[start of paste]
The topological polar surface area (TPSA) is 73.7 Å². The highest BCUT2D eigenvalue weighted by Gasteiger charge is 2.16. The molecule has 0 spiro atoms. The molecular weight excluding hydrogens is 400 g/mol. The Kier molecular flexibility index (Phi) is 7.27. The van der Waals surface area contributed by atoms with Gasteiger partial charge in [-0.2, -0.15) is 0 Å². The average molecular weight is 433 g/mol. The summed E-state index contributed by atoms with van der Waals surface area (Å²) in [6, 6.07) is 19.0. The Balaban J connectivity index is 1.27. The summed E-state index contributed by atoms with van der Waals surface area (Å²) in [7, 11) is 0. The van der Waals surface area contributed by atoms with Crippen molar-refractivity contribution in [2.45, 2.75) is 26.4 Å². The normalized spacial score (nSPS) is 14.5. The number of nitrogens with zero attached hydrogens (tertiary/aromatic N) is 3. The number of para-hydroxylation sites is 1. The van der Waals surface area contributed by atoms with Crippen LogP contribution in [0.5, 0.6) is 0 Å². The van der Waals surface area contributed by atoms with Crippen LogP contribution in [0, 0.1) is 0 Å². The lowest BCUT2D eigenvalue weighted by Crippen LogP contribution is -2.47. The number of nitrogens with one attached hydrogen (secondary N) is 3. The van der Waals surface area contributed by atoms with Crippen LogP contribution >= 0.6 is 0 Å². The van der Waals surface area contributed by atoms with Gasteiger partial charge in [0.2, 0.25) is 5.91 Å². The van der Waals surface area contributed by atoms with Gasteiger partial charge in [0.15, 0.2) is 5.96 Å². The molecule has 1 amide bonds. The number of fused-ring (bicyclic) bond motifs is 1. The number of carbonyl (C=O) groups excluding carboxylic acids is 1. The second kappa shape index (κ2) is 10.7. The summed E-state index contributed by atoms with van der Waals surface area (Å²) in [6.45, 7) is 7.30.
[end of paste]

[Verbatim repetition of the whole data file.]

The topological polar surface area (TPSA) is 73.7 Å². The highest BCUT2D eigenvalue weighted by Gasteiger charge is 2.16. The molecule has 0 spiro atoms. The molecular weight excluding hydrogens is 400 g/mol. The Kier molecular flexibility index (Phi) is 7.27. The van der Waals surface area contributed by atoms with Gasteiger partial charge in [-0.2, -0.15) is 0 Å². The average molecular weight is 433 g/mol. The summed E-state index contributed by atoms with van der Waals surface area (Å²) in [6, 6.07) is 19.0. The Balaban J connectivity index is 1.27. The summed E-state index contributed by atoms with van der Waals surface area (Å²) in [7, 11) is 0. The van der Waals surface area contributed by atoms with Crippen molar-refractivity contribution in [2.45, 2.75) is 26.4 Å². The normalized spacial score (nSPS) is 14.5. The number of nitrogens with zero attached hydrogens (tertiary/aromatic N) is 3. The number of para-hydroxylation sites is 1. The van der Waals surface area contributed by atoms with Crippen LogP contribution in [0.5, 0.6) is 0 Å². The van der Waals surface area contributed by atoms with Crippen LogP contribution in [0, 0.1) is 0 Å². The lowest BCUT2D eigenvalue weighted by Crippen LogP contribution is -2.47. The number of nitrogens with one attached hydrogen (secondary N) is 3. The van der Waals surface area contributed by atoms with Crippen LogP contribution >= 0.6 is 0 Å². The van der Waals surface area contributed by atoms with Gasteiger partial charge in [0.2, 0.25) is 5.91 Å². The van der Waals surface area contributed by atoms with Gasteiger partial charge in [0.15, 0.2) is 5.96 Å². The molecule has 1 amide bonds. The number of fused-ring (bicyclic) bond motifs is 1. The number of carbonyl (C=O) groups excluding carboxylic acids is 1. The second kappa shape index (κ2) is 10.7. The summed E-state index contributed by atoms with van der Waals surface area (Å²) in [6.45, 7) is 7.30.